The original Lethal Weapon is a wonderful example of the buddy cop movie that combines action, drama and some brilliant moments of acting for an entertaining and engaging two hours. The 1987 film still works just as well today as it did upon release simply because its main focus is the relationship between two very different characters, Mel Gibson’s emotionally battered Riggs and Danny Glover’s ageing Detective Murtaugh.
Martin Riggs is a cop past the edge, having lost his wife in events prior to the movie and consequently struggling to get through every single day, often holding a gun to his own head or in his mouth as he seriously contemplates suicide. He is partnered with Roger Murtaugh, a detective approaching his final years on the job with a large family to support and protect. The plot consisting of former army personnel and drug smuggling is standard fare that allows screenwriter Shane Black (Iron Man 3) and director Richard Donner (Superman) the chance to allow the characters to shine, including an exploration of the instant dismissal of Riggs’ grieving process as ‘crazy’ and the meaning of family and belonging as Murtaugh welcomes his partner into his personal life by the closing scene.
Riggs, being ex-special forces, has an array of skills including marksman and hand-to-hand combat and thus needs a villain every bit his equal. Enter Gary Busey in one of his most sinister and memorable performances as Joshua, a mercenary who will kill anyone and do anything he is paid for, including holding his arm above a flame just because his employer commands him to.
It’s between the characters of Riggs and Murtaugh and Joshua where a major plothole occurs…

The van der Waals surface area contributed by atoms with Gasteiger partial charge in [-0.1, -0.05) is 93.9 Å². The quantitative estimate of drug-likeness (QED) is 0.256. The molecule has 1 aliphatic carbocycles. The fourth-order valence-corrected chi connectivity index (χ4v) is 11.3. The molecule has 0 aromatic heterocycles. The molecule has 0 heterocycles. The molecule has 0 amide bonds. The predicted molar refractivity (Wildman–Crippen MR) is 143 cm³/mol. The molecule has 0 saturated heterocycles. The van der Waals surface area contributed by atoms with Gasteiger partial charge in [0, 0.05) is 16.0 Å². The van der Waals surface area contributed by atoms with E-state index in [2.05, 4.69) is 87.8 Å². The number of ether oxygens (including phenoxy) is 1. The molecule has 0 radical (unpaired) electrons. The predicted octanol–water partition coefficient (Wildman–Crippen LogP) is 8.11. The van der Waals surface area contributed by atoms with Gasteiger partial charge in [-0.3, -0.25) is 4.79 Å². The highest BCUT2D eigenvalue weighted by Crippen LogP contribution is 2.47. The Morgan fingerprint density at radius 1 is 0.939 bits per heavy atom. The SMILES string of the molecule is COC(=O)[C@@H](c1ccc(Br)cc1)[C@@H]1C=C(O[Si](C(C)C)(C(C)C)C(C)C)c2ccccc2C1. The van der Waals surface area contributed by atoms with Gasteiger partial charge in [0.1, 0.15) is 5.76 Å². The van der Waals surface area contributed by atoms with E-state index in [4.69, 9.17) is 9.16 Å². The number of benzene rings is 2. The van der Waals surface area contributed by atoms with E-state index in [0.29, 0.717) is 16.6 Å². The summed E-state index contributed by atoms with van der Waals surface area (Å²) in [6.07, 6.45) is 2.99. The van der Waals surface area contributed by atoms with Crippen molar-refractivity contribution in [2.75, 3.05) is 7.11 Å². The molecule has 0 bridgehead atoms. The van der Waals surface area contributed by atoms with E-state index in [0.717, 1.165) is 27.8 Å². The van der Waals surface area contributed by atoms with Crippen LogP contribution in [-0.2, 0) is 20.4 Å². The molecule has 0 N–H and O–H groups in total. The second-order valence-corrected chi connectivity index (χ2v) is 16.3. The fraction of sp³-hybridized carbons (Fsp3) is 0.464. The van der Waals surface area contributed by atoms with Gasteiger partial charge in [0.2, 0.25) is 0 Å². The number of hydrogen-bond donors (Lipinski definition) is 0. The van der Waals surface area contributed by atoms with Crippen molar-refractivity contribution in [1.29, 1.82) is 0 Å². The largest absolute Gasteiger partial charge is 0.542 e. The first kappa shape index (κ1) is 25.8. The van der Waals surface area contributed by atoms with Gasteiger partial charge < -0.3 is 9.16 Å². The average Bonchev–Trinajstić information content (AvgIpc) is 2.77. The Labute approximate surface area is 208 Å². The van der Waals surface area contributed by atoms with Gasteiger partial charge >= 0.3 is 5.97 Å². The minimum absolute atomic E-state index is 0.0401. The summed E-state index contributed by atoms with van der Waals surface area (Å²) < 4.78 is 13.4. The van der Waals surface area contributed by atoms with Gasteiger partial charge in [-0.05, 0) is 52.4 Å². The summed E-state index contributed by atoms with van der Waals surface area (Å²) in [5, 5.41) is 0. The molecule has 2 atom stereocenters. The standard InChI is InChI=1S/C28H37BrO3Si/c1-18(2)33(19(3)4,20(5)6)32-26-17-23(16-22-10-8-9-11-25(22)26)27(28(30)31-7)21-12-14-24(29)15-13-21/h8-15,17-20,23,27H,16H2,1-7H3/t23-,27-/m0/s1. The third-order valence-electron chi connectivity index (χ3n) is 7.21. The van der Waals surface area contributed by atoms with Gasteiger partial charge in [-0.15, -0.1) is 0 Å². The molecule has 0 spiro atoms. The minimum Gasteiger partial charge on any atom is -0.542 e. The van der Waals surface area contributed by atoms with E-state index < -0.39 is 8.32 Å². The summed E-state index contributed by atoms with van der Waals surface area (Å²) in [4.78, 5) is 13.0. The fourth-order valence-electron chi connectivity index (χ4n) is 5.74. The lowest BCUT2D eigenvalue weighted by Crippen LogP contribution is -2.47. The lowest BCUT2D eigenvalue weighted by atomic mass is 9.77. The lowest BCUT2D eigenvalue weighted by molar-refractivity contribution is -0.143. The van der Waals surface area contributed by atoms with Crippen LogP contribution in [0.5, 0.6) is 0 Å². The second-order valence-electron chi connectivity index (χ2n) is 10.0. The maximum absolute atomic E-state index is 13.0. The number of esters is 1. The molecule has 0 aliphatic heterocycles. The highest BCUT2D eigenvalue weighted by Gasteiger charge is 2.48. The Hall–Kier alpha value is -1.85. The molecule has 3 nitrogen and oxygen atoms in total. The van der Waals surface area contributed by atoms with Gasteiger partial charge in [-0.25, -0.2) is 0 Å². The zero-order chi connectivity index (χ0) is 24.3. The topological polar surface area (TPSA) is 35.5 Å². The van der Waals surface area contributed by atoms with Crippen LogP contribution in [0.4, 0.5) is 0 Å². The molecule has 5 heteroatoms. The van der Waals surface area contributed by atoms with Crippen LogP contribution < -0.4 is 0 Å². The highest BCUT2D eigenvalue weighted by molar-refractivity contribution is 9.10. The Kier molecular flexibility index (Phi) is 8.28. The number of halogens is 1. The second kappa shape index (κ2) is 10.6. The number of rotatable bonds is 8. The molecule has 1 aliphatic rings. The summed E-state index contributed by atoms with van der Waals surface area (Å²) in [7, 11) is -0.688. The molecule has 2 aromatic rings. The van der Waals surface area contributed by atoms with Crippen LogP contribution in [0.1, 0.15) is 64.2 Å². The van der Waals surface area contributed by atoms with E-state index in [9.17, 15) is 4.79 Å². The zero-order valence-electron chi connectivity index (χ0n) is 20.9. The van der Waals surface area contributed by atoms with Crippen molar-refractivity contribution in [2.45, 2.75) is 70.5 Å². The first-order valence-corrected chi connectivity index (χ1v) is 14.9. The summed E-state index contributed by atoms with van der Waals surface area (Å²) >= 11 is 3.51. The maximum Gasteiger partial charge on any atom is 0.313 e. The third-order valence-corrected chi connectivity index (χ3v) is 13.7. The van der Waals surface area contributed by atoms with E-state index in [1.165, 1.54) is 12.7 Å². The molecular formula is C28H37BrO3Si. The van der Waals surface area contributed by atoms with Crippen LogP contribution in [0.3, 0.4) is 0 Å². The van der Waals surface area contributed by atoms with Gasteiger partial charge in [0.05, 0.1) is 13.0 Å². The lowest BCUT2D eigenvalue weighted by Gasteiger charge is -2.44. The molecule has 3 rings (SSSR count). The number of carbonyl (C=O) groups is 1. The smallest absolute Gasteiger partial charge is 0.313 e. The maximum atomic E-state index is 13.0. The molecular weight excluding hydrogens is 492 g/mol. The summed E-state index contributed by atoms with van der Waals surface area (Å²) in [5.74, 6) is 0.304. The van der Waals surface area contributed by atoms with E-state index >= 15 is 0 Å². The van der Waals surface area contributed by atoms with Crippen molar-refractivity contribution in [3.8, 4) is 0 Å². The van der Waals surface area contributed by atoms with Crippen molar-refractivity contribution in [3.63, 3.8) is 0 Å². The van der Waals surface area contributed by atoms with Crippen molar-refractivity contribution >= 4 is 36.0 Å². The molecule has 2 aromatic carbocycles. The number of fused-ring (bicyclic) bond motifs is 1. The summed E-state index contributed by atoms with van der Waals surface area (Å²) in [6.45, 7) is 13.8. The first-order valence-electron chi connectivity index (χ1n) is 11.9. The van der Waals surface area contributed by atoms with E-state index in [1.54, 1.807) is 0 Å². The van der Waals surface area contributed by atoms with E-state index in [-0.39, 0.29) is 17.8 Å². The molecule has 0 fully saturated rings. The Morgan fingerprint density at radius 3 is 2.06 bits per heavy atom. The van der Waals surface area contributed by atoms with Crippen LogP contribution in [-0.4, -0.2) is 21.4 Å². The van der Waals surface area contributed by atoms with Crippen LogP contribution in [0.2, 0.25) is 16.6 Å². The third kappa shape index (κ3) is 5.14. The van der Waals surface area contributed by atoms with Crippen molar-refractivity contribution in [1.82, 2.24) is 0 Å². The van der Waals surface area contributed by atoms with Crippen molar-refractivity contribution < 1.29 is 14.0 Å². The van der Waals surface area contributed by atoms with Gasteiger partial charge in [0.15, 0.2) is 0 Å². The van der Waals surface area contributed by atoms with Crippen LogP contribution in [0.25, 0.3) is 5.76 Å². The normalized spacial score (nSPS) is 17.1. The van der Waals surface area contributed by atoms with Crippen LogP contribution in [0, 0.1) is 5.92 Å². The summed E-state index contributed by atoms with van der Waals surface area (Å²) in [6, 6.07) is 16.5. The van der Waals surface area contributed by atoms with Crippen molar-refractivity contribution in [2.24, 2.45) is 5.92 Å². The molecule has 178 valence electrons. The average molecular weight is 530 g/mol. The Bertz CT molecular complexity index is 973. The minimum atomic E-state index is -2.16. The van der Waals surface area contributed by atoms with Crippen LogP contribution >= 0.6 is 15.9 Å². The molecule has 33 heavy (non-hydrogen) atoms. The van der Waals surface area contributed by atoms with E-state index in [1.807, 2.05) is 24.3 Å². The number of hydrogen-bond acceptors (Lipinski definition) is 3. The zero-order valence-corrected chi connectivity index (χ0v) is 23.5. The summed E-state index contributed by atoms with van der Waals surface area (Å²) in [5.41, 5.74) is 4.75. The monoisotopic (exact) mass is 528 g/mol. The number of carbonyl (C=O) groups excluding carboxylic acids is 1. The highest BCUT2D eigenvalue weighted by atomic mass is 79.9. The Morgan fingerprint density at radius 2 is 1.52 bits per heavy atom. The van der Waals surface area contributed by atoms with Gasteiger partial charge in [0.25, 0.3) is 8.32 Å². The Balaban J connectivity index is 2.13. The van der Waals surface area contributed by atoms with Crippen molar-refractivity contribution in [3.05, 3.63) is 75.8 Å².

Near the end of the movie Joshua escapes and is heading to Murtaghs house to kill his family. As Joshua arrives he begins by killing two police officers sat in a patrolcar watching the house before breaking in (machine gun blazing) and noticing a note on the Christmas tree. The note reads
Dear BAD GUYS
No one here but us
The GOOD GUYS
Then a cop car crashes through the window before Riggs takes down Joshua in a fist-fight on the front lawn. A brilliant scene and a great end to the action BUT…
Who left the note? Was it the cops in the car who were easily dispatched by Joshua and had no back-up? I don’t think so- these are standard plain clothes boys in blue simply doing a routine observation. If the threat to the Murtaugh household was deemed serious before the incident then more officers would be present and better hidden. These uniformed officers would unlikely break protocal for a possible har-de-har later on.
The most obvious, instinctual answer is that Riggs and Murtaugh left the note. It fits with the dark, twisted humour of Riggs and the brash cocky attitude he has displayed throughout the film. Based on Murtaugh’s actions throughout the film and the trust built up between the partners, Riggs would likely be allowed to get away with such actions by his new partner.
The problem with this likely explanation of who left the note is that…Riggs is a bit of a sick dog to allow two uniformed officers to sit there and die whilst also taking a perverse pleasure in letting Murtaugh’s house be destroyed, first by a barrage of bullets from Joshua and then the car crashing through the living room window. Did the two heroes really sit there and watch a couple of cops die and allow bullets to riddle the television, walls and kitchen work-surfaces whilst allowing enough time for Joshua to see their note?
Or perhaps the note is a traditional Christmas decoration in the Murtaugh household that just happened to fit the situation?
Whatever the answer, it’s still an amazing end to a film full of fantastic action set-pieces and character beats. Just sit back, enjoy and don’t think too much…